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To wet sand or not?


iliketoski

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I have a 2001 Sunsetter VLX with a white hull (excluding accent stripes).  I have waxed it religiously at least 2x per year, it is store inside, but it spends many full summer weekends on the water over its 20 years.

The gelcoat is in excellent shape, but the top of the gunnels have been showing some yellowing over the past few years.  I've tried taking a buffer to them with some fiberglass compound, (3m medium cut), but have not had much luck getting the yellow out.  (In many places it is hard to get very aggressive with the buffer due to the upholstery coming right up to the inside edge, and the rails on the bow of the boat.

I'm wondering if I should consider taking some 600 or 1200 wet sandpaper to the gelcoat or should I continue working with a buffer?  What does the crew think?  I think I would be able to do a more detailed job around obstacles since all sanding would be by hand.  I think I've heard that wet sanding should be the last resort.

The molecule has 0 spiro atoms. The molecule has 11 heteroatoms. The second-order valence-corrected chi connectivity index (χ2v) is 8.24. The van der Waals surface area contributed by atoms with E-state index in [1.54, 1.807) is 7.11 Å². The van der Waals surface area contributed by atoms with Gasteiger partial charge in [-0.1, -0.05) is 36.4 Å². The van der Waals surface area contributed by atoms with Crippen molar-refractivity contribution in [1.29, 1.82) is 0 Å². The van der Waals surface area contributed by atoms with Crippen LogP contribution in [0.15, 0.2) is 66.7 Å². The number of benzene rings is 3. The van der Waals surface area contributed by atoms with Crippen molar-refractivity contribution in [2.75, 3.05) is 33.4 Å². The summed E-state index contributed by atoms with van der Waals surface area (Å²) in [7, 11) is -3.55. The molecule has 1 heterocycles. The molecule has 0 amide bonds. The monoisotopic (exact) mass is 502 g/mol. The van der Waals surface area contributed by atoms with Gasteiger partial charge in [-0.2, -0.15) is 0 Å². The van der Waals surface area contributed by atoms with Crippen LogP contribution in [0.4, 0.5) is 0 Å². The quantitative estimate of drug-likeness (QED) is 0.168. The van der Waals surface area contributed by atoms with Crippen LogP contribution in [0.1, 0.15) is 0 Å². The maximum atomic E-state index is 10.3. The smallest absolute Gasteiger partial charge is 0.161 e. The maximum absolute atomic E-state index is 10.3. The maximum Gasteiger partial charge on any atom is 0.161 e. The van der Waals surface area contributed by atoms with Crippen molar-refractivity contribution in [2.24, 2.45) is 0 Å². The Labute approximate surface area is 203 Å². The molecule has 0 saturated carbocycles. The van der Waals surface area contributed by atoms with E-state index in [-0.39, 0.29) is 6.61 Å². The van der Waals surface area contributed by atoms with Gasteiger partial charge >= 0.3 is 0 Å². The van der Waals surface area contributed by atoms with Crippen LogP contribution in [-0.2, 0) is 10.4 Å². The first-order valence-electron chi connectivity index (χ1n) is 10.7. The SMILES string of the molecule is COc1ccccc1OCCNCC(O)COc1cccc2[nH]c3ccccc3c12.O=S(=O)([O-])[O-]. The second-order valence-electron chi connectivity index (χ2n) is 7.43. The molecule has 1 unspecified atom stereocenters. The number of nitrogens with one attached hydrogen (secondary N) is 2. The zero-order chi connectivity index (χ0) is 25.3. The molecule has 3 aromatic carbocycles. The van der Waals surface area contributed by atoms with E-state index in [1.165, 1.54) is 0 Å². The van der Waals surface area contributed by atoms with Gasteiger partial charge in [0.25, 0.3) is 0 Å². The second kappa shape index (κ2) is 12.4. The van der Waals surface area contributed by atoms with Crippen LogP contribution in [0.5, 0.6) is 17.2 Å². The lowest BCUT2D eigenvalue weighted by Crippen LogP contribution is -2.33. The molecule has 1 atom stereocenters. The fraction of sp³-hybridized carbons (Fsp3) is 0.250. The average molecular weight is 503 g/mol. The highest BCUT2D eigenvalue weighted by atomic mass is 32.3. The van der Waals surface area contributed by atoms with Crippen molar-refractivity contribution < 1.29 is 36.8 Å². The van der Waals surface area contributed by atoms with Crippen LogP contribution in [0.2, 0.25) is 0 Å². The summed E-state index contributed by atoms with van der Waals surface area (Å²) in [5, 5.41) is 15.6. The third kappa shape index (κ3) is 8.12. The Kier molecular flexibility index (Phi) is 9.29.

I'd love to hear some opinions, or even other options.

 

'ski

    

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I'm in the same boat - literally speaking (well, except I have an RLX). I've found course rubbing compound followed by fine compound seems to work, but labour intensive.  And as you say, some areas are really hard to reach.  So for now, I just attack a small bit when the mood strikes me. I've also found that even though it does not appear to be visible, Meguiar's Oxidation Remover makes a big diff to white (opal).  FWIW, I'd say 600 is really aggressive.  Don't forget that if you are sanding colours, they can be 1/3 or  or 1/4 of the white gel thickness.

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Use the Meguiar's oxidation remover and polish first (test area) before moving more aggressive.  I found the oxidation remover to work really well. 

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I'd be curious is FSR or toilet bowl cleaner would help with yellowing and whether buffing/sanding is the answer.  I'm not sure on this one.  

If buffing/sanding is the answer, I'd run a rotary buffer and coarse wool and coarse compound first and really lay into it.  (I use Rupes blue and Rupes pads but whatever aggressive compound you want to use).  Them move to 3M disc trizact pad with 1500 if need be.  600 seems really aggressive.